A couple of months ago, Facebook started rolling out its Timeline feature. For those who don’t know, it’s a new form of a Facebook profile, which displays a user’s profile in a very different way, based on their entire life’s history. It’s a very dramatic thing and is a very impressive endeavor.
I signed up the very minute it was announced and have had it as my default profile, though it hasn’t been viewable by anybody but me for some time, it’s dust has now settled a bit and I’ve been trying to digest it and form an opinion.
The Timeline is so interesting in so many ways. In one regard it’s got a very inconsistent UI compared to the rest of Facebook and it introduces a lot of UI concepts and ideas that have not been known to websites in general before but on the other hand it’s also a very pretty beast.
So I find it very interesting to think about and digest and both imagine what the developers were thinking and also think about if this is something that will be important in the future.
Evaluating the Facbeook Timeline UI
I just read this review / fan post about Facebook’s timeline. I usually like the author’s blog, but the article provides a pretty shallow view point on what the nice things are about the UI but doesn’t dive very deep into it or ask some important questions.
First off, I agree that the UI looks nice, and it’s definitely one of the more pretty parts of Facebook. It’s also very “Ballsy”. It’s a great example of the big risks Facebook is willing to take with its UI and compared to many other products out there, they’ve been very willing to do big changes, despite a large user base.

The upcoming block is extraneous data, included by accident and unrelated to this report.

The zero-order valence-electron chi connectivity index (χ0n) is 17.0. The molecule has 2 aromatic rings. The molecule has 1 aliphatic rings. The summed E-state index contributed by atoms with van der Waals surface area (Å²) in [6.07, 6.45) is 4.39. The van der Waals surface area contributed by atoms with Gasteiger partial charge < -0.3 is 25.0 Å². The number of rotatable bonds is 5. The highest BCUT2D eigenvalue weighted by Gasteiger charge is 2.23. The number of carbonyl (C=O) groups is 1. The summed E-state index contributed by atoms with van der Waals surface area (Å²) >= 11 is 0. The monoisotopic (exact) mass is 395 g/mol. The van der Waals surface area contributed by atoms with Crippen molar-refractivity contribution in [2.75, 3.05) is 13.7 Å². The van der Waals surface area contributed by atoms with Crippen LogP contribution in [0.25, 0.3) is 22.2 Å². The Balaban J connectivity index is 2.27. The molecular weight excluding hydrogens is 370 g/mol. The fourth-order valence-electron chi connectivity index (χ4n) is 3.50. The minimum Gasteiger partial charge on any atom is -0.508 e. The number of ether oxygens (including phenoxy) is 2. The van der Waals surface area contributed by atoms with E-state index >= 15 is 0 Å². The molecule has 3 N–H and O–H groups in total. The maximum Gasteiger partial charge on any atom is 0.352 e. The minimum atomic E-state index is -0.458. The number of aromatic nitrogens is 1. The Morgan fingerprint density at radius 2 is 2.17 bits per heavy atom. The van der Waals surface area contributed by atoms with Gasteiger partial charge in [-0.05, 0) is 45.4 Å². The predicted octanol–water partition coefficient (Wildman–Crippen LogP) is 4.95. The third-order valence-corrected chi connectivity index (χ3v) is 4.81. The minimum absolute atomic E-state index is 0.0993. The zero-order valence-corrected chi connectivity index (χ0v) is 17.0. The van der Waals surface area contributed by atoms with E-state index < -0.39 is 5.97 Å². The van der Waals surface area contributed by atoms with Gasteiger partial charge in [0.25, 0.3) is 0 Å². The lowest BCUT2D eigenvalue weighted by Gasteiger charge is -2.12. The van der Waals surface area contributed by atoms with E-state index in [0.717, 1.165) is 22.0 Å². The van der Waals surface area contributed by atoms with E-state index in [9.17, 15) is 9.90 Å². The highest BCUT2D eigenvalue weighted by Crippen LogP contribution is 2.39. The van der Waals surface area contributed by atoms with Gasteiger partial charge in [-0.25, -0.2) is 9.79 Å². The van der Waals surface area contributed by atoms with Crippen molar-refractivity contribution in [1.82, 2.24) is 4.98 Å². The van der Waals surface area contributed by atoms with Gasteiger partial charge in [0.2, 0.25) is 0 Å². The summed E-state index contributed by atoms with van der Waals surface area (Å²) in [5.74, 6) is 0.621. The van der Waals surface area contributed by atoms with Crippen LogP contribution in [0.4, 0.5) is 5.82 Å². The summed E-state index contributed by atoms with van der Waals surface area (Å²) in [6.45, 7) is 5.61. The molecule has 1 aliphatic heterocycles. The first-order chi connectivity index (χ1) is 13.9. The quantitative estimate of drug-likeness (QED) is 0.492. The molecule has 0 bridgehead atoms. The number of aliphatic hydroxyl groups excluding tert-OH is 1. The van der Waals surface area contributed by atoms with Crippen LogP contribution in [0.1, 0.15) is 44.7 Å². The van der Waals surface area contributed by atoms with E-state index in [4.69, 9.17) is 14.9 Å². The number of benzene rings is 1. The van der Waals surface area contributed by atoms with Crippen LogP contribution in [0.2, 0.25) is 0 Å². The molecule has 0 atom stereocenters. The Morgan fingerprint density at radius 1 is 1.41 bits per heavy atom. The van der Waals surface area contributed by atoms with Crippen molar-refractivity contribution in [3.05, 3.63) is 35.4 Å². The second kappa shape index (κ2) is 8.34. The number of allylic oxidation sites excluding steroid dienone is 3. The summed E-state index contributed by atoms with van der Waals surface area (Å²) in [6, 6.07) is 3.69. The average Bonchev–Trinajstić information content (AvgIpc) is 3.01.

However, in my opinion, the UI also has its shortcomings. (Which I might very well be wrong about)
When you want to break something like the Timeline down and try to assess whether its good or bad, you have to first ask yourself the fundamental question: what makes this UI good or bad? And to find that out, you first have to ask yourself: what is the purpose of the Timeline? And what the user’s intent is when visiting somebody’s Timeline.
The intent of the user
The intents / incentives I can think of a user has when he visits someone’s Timeline (in no particular order), could be something like:
The user wants to…
- See what their friend has been up to lately.
- Find a post again that they recently posted, but the user doesn’t have in their feed anymore.
- Interact with the user – either send them a message or write on their wall.
- View their photos. Either see photos of them or recent photos to see what they’ve been up to (or more likely: find a picture of yourself that they posted)
- Find a friend that they’ve added that you also want to add.
- A user visits his own timeline to find something that they posted, either to delete it, view comments (if out of notifications etc).
- The user doesn’t know the person, but wants to view their profile and maybe see what they’re like, what they’ve been up to, even though he doesn’t want to become friends with him/her.
- Find their phone number / email etc.
There are probably more intents that I haven’t listed or couldn’t remember, but those might cover 90% of the use cases.